How to do it.
Put your feet and your hands to the floor. Imagine that you make a triangle with your body, where the legs are one side of the triangle, and your back and your arms make the other side of the triangle. Bend your knees and lift your heels in the beginning. Spread your fingers and push the floor away from you, make length in the spine. Imagine that you have a tail, and somebody is lifting you up and back in the tail. Take it slow in the beginning, don’t push, just carefully let your legs straighten and your heels lower down towards the floor.

Image source: hotyogaon17th.com

Childs pose – Balasana


Childs pose is a restorative and relaxing pose. Keep coming back to this pose as often as you want, and every time you lose your focus and your breath. While you are in this pose – just relax!
How to do it.
From downward facing dog, put your knees to the floor and sit down on your heels. Keep your hands to the floor as far as possible from the rest of your body. Relax your forehead to the floor or put a pillow under your head. Feel length and heaviness in the body, and stay as long as you need to in the pose.

Image source: yogadirectory.sg

Low Lunge – Anjaneyasana


This is a pose for opening up the groins, thighs and chest. Keep your hands to the floor until you have balance enough to raise your hands up or in Namaste in front of your chest.
How to do it.
From downward facing dog, look up, bend your knees, inhale and take a big step forward with your right leg. Put your right foot next to your right hand, make sure your toes are in front of your right knee. Put your back knee against the floor, and lower your hips down. Feel the stretch at the front of your left thigh and your groin. Keep your bandhas and your core engaged. Lift your chest and try to draw your shoulder blades back. Keep your hands to the floor until you have balance enough to lift them above your head.

Image source: womenshealthandfitness.com.au

Side Angle Pose – Utthita Parsvakonasana


There are a lot of variations for this pose, make sure you use a modification that suits your body. Keep your bandhas engaged and your chest lifted, and don’t forget to breath! This is a powerful pose, warming up the whole body and stretching out the side of the ribcage.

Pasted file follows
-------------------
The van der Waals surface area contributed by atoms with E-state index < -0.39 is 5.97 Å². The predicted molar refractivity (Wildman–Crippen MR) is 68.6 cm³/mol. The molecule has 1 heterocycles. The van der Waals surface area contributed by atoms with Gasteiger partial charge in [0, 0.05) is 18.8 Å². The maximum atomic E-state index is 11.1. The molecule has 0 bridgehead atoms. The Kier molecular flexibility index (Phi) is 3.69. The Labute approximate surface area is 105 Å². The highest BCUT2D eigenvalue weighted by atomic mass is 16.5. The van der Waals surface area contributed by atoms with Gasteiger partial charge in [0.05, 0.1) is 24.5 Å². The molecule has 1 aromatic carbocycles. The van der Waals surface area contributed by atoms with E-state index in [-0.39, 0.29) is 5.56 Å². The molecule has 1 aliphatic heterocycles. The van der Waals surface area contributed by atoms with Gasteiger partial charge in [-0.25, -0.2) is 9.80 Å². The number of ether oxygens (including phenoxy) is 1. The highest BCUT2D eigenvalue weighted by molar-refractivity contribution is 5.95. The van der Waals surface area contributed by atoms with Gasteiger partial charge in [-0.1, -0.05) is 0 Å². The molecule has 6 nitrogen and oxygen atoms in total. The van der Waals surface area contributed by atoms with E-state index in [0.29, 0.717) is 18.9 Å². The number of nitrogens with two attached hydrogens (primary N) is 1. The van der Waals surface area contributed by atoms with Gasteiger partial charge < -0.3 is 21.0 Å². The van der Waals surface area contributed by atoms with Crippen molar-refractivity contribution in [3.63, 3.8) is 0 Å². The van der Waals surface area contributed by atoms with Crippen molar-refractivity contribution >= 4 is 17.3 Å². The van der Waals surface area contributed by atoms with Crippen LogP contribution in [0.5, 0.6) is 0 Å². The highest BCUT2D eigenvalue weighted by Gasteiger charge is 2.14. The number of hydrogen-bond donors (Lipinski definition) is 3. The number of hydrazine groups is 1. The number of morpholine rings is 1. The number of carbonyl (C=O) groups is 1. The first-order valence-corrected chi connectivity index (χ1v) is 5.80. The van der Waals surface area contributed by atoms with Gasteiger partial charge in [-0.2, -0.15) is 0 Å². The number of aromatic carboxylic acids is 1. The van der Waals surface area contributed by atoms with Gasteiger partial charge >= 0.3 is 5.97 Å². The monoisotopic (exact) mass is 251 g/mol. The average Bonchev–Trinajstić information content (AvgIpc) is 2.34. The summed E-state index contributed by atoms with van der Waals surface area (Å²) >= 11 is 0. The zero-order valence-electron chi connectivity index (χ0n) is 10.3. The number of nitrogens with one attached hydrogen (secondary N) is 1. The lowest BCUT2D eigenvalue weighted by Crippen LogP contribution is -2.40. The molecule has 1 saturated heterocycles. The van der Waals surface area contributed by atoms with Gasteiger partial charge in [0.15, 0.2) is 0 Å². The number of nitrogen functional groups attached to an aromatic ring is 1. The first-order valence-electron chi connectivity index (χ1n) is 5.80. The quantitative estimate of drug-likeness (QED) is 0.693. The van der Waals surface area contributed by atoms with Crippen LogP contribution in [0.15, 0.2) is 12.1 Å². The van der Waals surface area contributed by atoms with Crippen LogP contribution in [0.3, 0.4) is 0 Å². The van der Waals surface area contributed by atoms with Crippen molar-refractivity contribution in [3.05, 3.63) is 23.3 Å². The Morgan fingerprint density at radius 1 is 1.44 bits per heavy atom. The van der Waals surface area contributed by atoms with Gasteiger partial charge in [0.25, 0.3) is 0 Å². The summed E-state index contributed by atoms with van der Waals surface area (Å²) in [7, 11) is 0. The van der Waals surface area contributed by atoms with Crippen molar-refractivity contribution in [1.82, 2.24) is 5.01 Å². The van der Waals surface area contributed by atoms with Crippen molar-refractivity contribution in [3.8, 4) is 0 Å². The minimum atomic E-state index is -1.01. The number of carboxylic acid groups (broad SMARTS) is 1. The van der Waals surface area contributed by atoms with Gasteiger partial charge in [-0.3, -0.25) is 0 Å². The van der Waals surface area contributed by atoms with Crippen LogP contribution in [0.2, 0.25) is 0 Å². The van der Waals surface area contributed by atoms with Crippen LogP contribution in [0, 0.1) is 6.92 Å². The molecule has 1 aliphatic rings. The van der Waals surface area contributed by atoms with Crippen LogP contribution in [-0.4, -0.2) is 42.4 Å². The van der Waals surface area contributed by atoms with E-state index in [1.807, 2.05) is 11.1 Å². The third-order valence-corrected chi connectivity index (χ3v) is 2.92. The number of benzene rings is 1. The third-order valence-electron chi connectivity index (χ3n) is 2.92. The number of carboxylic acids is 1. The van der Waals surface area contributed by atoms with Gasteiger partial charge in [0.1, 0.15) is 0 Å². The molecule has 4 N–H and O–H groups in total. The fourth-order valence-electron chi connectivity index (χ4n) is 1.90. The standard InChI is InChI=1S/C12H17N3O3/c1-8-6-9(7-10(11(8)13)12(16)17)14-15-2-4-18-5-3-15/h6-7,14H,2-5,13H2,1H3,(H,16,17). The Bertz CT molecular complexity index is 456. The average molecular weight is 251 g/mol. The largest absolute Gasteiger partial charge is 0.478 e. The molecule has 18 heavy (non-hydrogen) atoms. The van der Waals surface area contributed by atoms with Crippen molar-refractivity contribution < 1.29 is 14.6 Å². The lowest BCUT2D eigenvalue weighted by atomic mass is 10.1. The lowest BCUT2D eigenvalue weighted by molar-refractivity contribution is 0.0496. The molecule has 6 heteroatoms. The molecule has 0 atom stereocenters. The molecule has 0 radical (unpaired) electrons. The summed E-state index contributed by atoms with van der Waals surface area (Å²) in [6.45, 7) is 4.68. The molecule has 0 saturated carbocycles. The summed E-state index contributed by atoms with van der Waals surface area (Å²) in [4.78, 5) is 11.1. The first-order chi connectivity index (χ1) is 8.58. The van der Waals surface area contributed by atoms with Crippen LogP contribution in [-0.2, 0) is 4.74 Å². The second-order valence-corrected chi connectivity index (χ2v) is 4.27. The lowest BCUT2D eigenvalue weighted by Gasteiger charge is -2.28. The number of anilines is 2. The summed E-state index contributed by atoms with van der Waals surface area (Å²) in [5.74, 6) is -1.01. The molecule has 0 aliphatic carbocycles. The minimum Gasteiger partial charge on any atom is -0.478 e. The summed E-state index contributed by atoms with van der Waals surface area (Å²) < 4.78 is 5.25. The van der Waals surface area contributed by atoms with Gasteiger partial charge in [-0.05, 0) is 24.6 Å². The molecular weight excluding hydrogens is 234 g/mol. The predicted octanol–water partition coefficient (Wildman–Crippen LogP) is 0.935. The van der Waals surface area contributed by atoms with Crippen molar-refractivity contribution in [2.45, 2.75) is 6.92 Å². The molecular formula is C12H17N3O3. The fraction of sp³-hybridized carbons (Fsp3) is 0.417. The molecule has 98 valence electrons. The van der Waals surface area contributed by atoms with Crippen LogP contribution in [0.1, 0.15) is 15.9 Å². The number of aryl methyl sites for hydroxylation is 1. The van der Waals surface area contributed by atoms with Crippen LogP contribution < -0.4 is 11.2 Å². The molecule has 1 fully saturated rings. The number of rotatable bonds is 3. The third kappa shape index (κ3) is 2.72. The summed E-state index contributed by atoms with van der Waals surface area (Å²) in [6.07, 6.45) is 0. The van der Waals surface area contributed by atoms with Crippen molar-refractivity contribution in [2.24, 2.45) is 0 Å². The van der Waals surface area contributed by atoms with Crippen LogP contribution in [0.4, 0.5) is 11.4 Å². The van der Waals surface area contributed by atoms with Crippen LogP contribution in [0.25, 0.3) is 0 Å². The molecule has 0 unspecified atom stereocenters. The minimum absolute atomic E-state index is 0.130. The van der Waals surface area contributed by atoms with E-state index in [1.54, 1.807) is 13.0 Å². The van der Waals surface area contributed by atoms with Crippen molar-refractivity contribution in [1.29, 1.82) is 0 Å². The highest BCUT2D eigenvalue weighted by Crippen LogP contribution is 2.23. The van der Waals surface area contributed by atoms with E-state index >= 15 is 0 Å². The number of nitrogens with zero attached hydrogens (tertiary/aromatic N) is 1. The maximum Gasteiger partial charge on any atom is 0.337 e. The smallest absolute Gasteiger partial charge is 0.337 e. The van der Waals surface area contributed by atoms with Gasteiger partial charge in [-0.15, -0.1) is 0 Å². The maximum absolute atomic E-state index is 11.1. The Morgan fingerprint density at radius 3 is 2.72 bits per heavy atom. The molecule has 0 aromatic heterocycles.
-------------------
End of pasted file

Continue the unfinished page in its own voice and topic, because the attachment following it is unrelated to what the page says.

How to do it.
From tadasana, take a big step back with your left leg. Make the back foot and your hips turn to the side wall, and the front foot point in the same direction as your mat. Bend your front knee towards 90 degrees. Put your right lower arm on the top of your right thigh, and lift your left arm up and over your head. Try to make a straight line from the outside of your backfoot all the way through the body and to your little finger of your left arm. Try to lift your chest up, don’t lose your bandhas!

Image source: yogajournal.com

Squat – Malasana


even though it may nearly impossible to do a squat with tight, western hips, this is a natural everyday sitting posture in many parts of the world. This is how you hang out when you relax, cook your food, play with your children and also when you go to the lo! Squatting is actually a great way to relax the lower back – the part of the back witch is often sore after sitting and being still for a whole day. Squatting opens up the hips and relaxes the pose, and is an asana that should be practiced as often as possible.
How to make it?
Stand hip width apart with your toes pointing straight forward. Lower your hips down, and keep your heels down. Go as far as it is comfortable. If your are tight in your hips, hold on to something steady so that you can lean back without tipping backwards.

Warrior A – Virabhadraasana I


All the warriors are standing asanas, building strength and heat in the body. These are powerful poses, do them early in your practice.
How to do it.
From tadasana, step back with your left foot. Let your back foot point in a 45 degree angle. Keep a little space between your feet if you want to be more stable. Point your hips forward, and bend your front knee. Raise your arms above your head and turn your gaze up. Try to lower as much as possible without loosing the foundation from your back foot. Take a couple of breaths before you change.

Warrior B – Virabhadraasana II


In all the warriors, work on engaging which muscles that needs to be engaged, and relax all the muscles that can be relaxed.
How to do it.
From warrior A, open up your hips and your chest to the long side of your mat. Take your left arm above your left leg and your right arm above your right leg. Keep your chest straight above your hips, and make the weight even between your feet. Relax your shoulders and your face, and look over your right hand. Take a couple of breaths, then change side.

Image source: yogaashram.files.wordpress.com

Warrior C – Virabhadraasana III


This is a balancing pose. Remember to keep your gaze steady at one point and try not to loose your gaze point. Lift your leg as high as it feel comfortable. Balancing one one leg is perfect to build core stability and strength in the ankles.
How to do it.